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Elections May Leave Bush An Early Lame Duck

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By Peter Baker and Michael A. Fletcher
Washington Post Staff Writers
Wednesday, October 18, 2006

On desks around the West Wing sit digital clocks counting down the days and hours left in the Bush presidency, reminders to the White House staff to use the time left as effectively as possible. As of 8 a.m. today, those clocks will read 825 days, four hours. But if the elections go the way pollsters and pundits predict, they might as well read 20 days.

At least that would be the end of George W. Bush's presidency as he has known it. If Democrats win one or both houses of Congress on Nov. 7, the result will transform the remainder of Bush's time in office and dramatically shift the balance of power in Washington. Ending a dozen years basically passed in exile, congressional Democrats would have a chance to help steer the nation again -- following a campaign spent mostly assailing Bush's vision rather than detailing their own.

Around Washington, key figures in both parties have been trying to figure out what a Democratic victory would mean. Bush has been meeting privately with Cabinet secretaries in recent weeks to map out an agenda for his final two years in office. The White House says it is not making contingency plans for a Democratic win, but Bush advisers are bracing for what they privately recognize is the increasing likelihood. And Democratic leaders have been conferring about what they would do should voters return them to power.

Emboldened by victory, and bitter from grievance, Democrats could use their ascendance to block Bush's agenda, force him to respond to theirs and begin a new era of aggressive oversight and investigation. A Democratic victory, analysts in both parties said, could mean that some of Bush's tax cuts would not be renewed, attempts to revive his Social Security investment plan would be doomed and efforts to further broaden national security powers in the face of civil liberties concerns would be thwarted.

Most worrisome to the White House is the subpoena power that Democrats would gain with a majority in the House or Senate. For years, Republicans have been mostly deferential in scrutinizing the Bush administration, but Democrats are eager to reexamine an array of issues, such as Vice President Cheney's energy task force, the Jack Abramoff scandal and preparations for the Iraq war.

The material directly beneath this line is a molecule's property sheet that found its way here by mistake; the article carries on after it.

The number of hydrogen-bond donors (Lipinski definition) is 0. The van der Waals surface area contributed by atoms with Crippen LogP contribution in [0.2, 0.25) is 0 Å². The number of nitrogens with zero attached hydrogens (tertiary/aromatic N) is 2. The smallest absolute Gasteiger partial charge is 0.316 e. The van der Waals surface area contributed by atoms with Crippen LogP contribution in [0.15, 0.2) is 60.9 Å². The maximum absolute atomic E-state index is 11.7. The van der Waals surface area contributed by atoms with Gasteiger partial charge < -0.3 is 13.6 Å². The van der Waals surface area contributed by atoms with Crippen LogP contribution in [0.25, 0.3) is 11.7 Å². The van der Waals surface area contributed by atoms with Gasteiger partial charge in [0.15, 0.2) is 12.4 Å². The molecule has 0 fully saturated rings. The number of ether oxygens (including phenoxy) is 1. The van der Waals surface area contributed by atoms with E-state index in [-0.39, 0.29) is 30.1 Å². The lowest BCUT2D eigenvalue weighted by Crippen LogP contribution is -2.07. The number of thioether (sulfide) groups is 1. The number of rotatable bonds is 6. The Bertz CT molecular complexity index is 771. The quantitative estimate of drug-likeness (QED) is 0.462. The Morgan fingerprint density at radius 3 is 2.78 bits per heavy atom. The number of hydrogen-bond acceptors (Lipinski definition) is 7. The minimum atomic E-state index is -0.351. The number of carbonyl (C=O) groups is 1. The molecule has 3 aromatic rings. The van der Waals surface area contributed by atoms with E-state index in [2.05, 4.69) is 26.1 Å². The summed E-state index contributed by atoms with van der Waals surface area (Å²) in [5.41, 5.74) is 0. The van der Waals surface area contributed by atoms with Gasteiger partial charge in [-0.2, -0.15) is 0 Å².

"It obviously affects things a lot," said Charles Black, a Republican lobbyist with ties to the White House. "History tells you that administrations have a hard time achieving things in their last two years. I think the president wants to be as aggressive as he can with a good menu of ideas.

"If he had to deal with a Democratic majority in one house or both," Black added, it makes it that much harder.

Steve Elmendorf, a former House Democratic leadership aide, said of Bush, "He would lose control of his agenda. He would have to make a decision: Does he want to compromise and work cooperatively with the Democrats, or does he want to keep pushing what he's been pushing and lose all the time?"

The most salient analogy may be the last time Congress changed hands, after the 1994 elections. President Bill Clinton was left trying to assert that "the Constitution gives me relevance" even as new House Speaker Newt Gingrich (Ga.) and his Republicans seized the initiative. Clinton ultimately recovered through a mixture of confrontation with Republicans, most notably in a government shutdown, and "triangulation" in which he embraced some of their priorities, such as overhauling the welfare system.

The difference is that Clinton's presidency was still young, while Bush is heading into the twilight of his administration -- and is stuck in an unpopular war. But some Republicans think that Bush could play off overreaching Democrats as Clinton did with Gingrich. Or he could pivot to the more bipartisan mode he promised to bring from Texas and seize opportunities for progress in areas such as immigration, where his proposed guest-worker program has been blocked by his own party.

"One of the lessons for President Bush if he loses one or both chambers is the California example," said Sergio Bendixen, a pollster for Democrats. "Governor Arnold Schwarzenegger at this time in 2005 was considered to be in deep trouble. But now he is a shoo-in for reelection. How did he turns things around? He has gone from a very partisan Republican to somebody who was working with the other party. I wouldn't be surprised if Bush does the same thing."

John Bridgeland, a former Bush domestic policy adviser consulted by the White House in recent planning, said that regardless of who wins the election, the president would benefit from cooperating across party lines. "Without doing so, it will be more difficult to get things done that will be lasting," he said. "You can do things by executive order, but they may not survive into other administrations."


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